23. Long-time reader/follower via Twitter. Subscribed after reading this note.

  24. Avatar for bhunt bhunt says:

    I didn’t even think about all those links when I was writing this note, but now that I look at it in retrospect … yeah, I kinda did!

  25. Avatar for bhunt bhunt says:

    Thank you, Jeff! And welcome to the Pack!

  26. Avatar for bnuner bnuner says:

    Thanks for including the manifesto at the end of this excellent piece. Re-reading that statement was the thing to do today.

  27. Avatar for alpha2 alpha2 says:

    Hey Ben, have you heard of our “Smart Motorways” in the UK. These are freeways where they have removed the hard shoulder or safety lane in order to increase the number of lanes. This saves the cost of widening the motorway, all that is required is an upgrade to the surface, more gantries and more cameras, naturally. Instead of a safety lane there is now an extra lane monitored by cameras 24/7 where, in theory, AI cameras pick up any stationary vehicles and immediately close the lane by means of warning signs on overhead gantries.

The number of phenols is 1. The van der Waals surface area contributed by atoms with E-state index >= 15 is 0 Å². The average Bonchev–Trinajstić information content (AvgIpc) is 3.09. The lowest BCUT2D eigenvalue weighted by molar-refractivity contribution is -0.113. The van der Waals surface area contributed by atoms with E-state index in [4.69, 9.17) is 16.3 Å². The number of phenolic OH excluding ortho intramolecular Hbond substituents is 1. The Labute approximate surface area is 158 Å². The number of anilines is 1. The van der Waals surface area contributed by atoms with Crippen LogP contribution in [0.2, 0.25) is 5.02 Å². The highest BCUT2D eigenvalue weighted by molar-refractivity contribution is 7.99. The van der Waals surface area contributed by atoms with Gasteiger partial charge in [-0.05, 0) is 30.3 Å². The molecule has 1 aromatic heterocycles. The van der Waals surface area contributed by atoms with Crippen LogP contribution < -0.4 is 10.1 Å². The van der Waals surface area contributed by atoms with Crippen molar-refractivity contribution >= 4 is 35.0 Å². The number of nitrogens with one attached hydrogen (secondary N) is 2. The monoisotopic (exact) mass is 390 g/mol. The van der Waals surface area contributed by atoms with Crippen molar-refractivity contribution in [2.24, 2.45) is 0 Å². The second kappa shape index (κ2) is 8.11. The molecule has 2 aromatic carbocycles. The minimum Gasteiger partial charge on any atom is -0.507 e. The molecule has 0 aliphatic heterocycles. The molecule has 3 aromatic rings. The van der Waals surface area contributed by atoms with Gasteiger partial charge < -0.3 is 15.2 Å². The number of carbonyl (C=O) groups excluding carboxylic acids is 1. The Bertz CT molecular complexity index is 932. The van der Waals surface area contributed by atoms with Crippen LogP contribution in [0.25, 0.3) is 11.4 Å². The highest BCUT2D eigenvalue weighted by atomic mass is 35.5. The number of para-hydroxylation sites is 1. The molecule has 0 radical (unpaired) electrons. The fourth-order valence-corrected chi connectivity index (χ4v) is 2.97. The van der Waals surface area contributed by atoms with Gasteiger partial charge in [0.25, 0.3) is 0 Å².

In fact although they have rolled out the “Smart” motorways it turns out that they have not simultaneously rolled out the AI cameras and in many cases are relying on human observation. In many cases it is up to 20 minutes before the lanes are closed. Oh, and the safety refuges are twice as far apart as originally proposed.

    Unsurprisingly many more people are being killed when their cars break down. We are still told by the Government that these are “Smart” motorways.

    Eventually we will come to believe it.

  28. Avatar for Laura Laura says:

    Always appreciate your writing Ben. I believe the meta narrative comes courtesy of neoliberalism and am doing my part to deconstruct it in the way that makes sense to me.

    I work in the entrepreneurship ecosystem and wonder how that underdog activity might contribute to badly needed systems innovation. In reading your piece I was reminded of this article I came across years ago advocating for cooperative ownership structures for the platform business models that digital technology enables.

    I’d be curious to read any of your writings dealing with the game of entrepreneurship in the water we swim in if that’s an angle you have covered before. There sure is a lot to write there IMO!